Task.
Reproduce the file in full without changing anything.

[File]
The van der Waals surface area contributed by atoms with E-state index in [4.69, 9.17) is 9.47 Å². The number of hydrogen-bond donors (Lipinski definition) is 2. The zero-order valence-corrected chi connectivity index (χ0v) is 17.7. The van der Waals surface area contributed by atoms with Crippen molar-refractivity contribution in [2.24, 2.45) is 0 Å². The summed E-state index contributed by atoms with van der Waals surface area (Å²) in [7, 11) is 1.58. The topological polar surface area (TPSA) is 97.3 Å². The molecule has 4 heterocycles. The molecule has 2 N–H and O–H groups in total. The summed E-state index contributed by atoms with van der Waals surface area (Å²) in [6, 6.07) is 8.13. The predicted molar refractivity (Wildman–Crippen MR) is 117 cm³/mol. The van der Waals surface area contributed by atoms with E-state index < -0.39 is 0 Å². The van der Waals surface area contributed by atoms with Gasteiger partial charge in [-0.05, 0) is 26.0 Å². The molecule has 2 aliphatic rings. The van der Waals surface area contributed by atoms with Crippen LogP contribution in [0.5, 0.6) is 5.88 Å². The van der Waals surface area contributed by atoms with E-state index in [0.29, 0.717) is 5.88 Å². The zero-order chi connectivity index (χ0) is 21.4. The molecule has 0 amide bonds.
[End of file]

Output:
The van der Waals surface area contributed by atoms with E-state index in [4.69, 9.17) is 9.47 Å². The number of hydrogen-bond donors (Lipinski definition) is 2. The zero-order valence-corrected chi connectivity index (χ0v) is 17.7. The van der Waals surface area contributed by atoms with Crippen molar-refractivity contribution in [2.24, 2.45) is 0 Å². The summed E-state index contributed by atoms with van der Waals surface area (Å²) in [7, 11) is 1.58. The topological polar surface area (TPSA) is 97.3 Å². The molecule has 4 heterocycles. The molecule has 2 N–H and O–H groups in total. The summed E-state index contributed by atoms with van der Waals surface area (Å²) in [6, 6.07) is 8.13. The predicted molar refractivity (Wildman–Crippen MR) is 117 cm³/mol. The van der Waals surface area contributed by atoms with E-state index < -0.39 is 0 Å². The van der Waals surface area contributed by atoms with Gasteiger partial charge in [-0.05, 0) is 26.0 Å². The molecule has 2 aliphatic rings. The van der Waals surface area contributed by atoms with Crippen LogP contribution in [0.5, 0.6) is 5.88 Å². The van der Waals surface area contributed by atoms with E-state index in [0.29, 0.717) is 5.88 Å². The zero-order chi connectivity index (χ0) is 21.4. The molecule has 0 amide bonds.